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1

I don't particularly see an issue with allowing either a string or a list of strings as an argument, as long as you handle both cases gracefully. For example, the pandas.DataFrame.groupby method does exactly that, allowing you to call it as any of the following: df.groupby('foo') df.groupby(by='foo') df.groupby(['foo', 'bar']) df.groupby(by=['foo', 'bar']) ...


2

It might be confusing to users of this library if the function takes parameters as a single string or list of strings. Search logic is prone to complexity due to the number of criteria. Introducing a parameter object gives users of this library something concrete to use when calling the search function. Since you can search by a single name or multiple names,...


3

The Use Case and Activity diagrams are high level things showing how the users (Actors) are going to interact with the system. At this stage there will be no classes or methods. Class Diagrams and Sequence Diagrams are the details of what's going on in your system to implement the high level stuff. You can't really have a sequence diagram without the methods....


0

In a class diagram, how do I know what class methods to add? That depends entirely on why you are creating the diagrams in the first place. If you are creating the diagram with the purpose to generate code from it, then you need to add all the methods of the class to it. Otherwise, the code generator doesn't know it needs to generate those methods. If you ...


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Already some very good answers here, in particular Helena's. I'd nevertheless would like to add a couple of ideas missing in the other answers. Member function or not? The C++ Core guidelines, recommend: Make a function a member only if it needs direct access to the representation of a class In your specific case, IHittable are shapes, and you need to ...


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Based on the extra information, this sounds quite similar to a problem in GUI design: avoiding unnecessary refreshes. An example might be having an event that changes the content of a textbox and another that changes the color of the textbox. Here's a discussion of the problem in React, for example. It's quite difficult to avoid in general. Possible ...


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You are completely missing the point. If I change the width of a rectangle then the height is unchanged. Your square class breaks that. As long as you are aware of the LSP violation, feel free to make square a subclass of rect. Change the implementation of setWidth and setHeight to assert(). If you like add a method setWidthAndHeight() which asserts if the ...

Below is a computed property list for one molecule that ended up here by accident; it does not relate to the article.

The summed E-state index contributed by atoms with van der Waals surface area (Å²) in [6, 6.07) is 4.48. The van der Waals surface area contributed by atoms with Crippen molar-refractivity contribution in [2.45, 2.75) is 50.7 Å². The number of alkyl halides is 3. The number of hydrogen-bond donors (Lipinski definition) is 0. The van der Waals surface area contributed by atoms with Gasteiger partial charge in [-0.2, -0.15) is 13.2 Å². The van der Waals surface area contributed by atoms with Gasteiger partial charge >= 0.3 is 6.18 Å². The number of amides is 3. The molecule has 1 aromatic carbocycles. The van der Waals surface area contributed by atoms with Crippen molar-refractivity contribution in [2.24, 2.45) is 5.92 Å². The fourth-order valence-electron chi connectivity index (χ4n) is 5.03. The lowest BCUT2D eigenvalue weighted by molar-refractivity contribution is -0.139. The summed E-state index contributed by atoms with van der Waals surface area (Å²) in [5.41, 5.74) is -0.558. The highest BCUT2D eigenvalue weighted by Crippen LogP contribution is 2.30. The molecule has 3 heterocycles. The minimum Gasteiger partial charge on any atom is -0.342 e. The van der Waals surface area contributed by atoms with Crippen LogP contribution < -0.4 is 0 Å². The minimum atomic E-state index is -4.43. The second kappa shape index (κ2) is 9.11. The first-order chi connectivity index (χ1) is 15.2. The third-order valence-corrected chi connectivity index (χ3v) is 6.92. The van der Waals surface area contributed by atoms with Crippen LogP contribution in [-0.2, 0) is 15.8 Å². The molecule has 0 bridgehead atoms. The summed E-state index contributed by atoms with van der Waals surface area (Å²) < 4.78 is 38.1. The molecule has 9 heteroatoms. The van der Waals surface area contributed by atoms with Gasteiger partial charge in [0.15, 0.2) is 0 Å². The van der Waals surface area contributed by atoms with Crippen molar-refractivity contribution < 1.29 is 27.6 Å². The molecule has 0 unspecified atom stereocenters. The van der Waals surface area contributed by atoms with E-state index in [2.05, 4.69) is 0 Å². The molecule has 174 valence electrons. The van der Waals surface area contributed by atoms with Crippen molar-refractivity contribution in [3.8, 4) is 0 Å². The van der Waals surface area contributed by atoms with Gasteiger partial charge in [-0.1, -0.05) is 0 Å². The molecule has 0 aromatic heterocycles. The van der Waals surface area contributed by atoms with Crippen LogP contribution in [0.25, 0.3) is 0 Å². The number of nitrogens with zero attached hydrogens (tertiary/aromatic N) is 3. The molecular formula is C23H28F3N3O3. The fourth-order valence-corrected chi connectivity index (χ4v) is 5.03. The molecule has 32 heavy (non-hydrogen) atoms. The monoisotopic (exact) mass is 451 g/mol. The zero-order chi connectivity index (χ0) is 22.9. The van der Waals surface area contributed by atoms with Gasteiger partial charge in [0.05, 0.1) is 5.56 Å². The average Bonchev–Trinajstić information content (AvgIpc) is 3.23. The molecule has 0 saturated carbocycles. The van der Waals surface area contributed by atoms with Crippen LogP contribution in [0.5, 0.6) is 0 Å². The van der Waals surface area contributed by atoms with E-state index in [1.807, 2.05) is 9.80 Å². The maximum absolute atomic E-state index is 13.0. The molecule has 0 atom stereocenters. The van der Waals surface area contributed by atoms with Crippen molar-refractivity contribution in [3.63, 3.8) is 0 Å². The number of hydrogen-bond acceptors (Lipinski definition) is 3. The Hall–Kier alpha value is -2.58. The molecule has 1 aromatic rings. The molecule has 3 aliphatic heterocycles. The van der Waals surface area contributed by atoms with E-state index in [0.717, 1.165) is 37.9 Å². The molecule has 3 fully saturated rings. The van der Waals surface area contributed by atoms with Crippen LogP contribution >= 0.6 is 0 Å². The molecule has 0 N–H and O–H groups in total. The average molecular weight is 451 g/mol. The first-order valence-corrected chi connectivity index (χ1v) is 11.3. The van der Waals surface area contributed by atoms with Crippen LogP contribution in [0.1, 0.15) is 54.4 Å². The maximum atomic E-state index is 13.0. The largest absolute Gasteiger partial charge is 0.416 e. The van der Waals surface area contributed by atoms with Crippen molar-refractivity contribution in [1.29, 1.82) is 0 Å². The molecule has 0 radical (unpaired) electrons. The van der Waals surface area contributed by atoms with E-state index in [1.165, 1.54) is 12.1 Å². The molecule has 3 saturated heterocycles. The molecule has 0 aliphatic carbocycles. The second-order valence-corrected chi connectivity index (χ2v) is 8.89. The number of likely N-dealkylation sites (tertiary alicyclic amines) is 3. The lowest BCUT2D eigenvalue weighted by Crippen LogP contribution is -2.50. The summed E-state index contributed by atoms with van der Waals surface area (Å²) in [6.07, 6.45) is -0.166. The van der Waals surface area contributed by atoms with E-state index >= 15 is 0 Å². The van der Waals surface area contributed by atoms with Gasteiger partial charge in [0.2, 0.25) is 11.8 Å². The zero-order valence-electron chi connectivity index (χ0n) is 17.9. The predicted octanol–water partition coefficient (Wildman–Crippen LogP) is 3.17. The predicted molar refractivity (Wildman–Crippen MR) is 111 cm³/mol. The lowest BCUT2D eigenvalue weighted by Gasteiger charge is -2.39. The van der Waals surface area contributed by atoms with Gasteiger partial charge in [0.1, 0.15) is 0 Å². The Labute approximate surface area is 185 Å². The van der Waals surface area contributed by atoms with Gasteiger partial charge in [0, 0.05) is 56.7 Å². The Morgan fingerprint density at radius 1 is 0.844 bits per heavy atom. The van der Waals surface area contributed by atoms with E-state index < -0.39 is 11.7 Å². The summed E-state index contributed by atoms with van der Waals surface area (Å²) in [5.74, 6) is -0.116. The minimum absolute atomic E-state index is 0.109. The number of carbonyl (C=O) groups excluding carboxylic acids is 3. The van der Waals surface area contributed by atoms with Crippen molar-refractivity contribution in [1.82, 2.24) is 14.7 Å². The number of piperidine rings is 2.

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The question is: will you have any benefit from using classes. A class is a template. If you have more than one instance at the same time, it maybe worth using classes. Or you have internal structures in different objects, that are very similar, but not identical. Then you can use classes and inheritance to avoid redundant code. But if you can do something ...


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The only OO paradigm i know is, that objects can care for their own needs. Why not use both and let the object decide, which applies best? Initially, you only store the user name and leave the reference empty. First time, the object is used, it finds the reference empty and can retrieve the user reference. So, you only need to fetch the reference once. And ...


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The DOM itself applies far better to object oriented structures than most people think, at is is stateful itself. So, if you let JS-Objects create your DOM elements, you can access the DOM state directly without any overhead. But this means: one JS object for one DOM object. Currently, you are using a class, but inside this is more or less functional ...


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Using references to other objects, has the advantage of using OOP spirit and ensuring very fast navigation. But it requires all related objects to be in memory. And this is a very hard constraint for many real life applications: performance constraint: you need to upload thousands of related users and posts (even very old and unrelevant ones), just for ...


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In O.O.P. references / pointers are preferred to the most imperative / procedural index usage, since it's more related to the O.O. paradigm ( "way to solve things" ). Yet, in some circumstances, indices or text keys may be used, depending on the requirements, like an array collection, or a text dictionary collection.


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